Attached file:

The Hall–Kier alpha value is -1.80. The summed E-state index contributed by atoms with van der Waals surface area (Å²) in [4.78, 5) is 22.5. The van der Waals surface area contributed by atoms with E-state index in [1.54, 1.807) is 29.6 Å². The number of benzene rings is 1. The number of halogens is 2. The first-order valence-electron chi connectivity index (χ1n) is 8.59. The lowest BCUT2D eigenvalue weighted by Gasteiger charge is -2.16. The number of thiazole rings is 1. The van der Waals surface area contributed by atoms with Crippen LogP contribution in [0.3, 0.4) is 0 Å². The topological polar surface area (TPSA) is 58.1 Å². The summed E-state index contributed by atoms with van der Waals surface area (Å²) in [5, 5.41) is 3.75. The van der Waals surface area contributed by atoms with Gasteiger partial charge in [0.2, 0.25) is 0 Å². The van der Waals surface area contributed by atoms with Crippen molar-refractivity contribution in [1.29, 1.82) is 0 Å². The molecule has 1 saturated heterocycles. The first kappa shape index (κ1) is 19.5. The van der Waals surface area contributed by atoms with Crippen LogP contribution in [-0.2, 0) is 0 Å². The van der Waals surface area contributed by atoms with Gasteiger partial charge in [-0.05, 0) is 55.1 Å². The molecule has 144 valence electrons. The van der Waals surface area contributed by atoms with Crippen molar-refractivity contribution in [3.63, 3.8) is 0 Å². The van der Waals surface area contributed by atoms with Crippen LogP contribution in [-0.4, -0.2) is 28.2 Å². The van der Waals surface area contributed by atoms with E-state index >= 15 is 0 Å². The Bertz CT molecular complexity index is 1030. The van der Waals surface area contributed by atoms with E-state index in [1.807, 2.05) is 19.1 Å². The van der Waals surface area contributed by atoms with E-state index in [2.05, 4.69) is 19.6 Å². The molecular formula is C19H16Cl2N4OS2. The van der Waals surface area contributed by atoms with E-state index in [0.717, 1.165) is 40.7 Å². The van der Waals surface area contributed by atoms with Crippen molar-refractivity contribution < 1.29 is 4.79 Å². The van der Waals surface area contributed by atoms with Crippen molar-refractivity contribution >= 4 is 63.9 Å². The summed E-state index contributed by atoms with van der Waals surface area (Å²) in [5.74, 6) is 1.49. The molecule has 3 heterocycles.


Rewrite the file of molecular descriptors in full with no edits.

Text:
The Hall–Kier alpha value is -1.80. The summed E-state index contributed by atoms with van der Waals surface area (Å²) in [4.78, 5) is 22.5. The van der Waals surface area contributed by atoms with E-state index in [1.54, 1.807) is 29.6 Å². The number of benzene rings is 1. The number of halogens is 2. The first-order valence-electron chi connectivity index (χ1n) is 8.59. The lowest BCUT2D eigenvalue weighted by Gasteiger charge is -2.16. The number of thiazole rings is 1. The van der Waals surface area contributed by atoms with Crippen LogP contribution in [0.3, 0.4) is 0 Å². The topological polar surface area (TPSA) is 58.1 Å². The summed E-state index contributed by atoms with van der Waals surface area (Å²) in [5, 5.41) is 3.75. The van der Waals surface area contributed by atoms with Gasteiger partial charge in [0.2, 0.25) is 0 Å². The van der Waals surface area contributed by atoms with Crippen molar-refractivity contribution in [1.29, 1.82) is 0 Å². The molecule has 1 saturated heterocycles. The first kappa shape index (κ1) is 19.5. The van der Waals surface area contributed by atoms with Crippen LogP contribution in [-0.2, 0) is 0 Å². The van der Waals surface area contributed by atoms with Gasteiger partial charge in [-0.05, 0) is 55.1 Å². The molecule has 144 valence electrons. The van der Waals surface area contributed by atoms with Crippen molar-refractivity contribution in [3.63, 3.8) is 0 Å². The van der Waals surface area contributed by atoms with Crippen LogP contribution in [-0.4, -0.2) is 28.2 Å². The van der Waals surface area contributed by atoms with E-state index >= 15 is 0 Å². The Bertz CT molecular complexity index is 1030. The van der Waals surface area contributed by atoms with E-state index in [1.807, 2.05) is 19.1 Å². The van der Waals surface area contributed by atoms with E-state index in [2.05, 4.69) is 19.6 Å². The molecular formula is C19H16Cl2N4OS2. The van der Waals surface area contributed by atoms with E-state index in [0.717, 1.165) is 40.7 Å². The van der Waals surface area contributed by atoms with Crippen molar-refractivity contribution < 1.29 is 4.79 Å². The van der Waals surface area contributed by atoms with Crippen molar-refractivity contribution >= 4 is 63.9 Å². The summed E-state index contributed by atoms with van der Waals surface area (Å²) in [5.74, 6) is 1.49. The molecule has 3 heterocycles.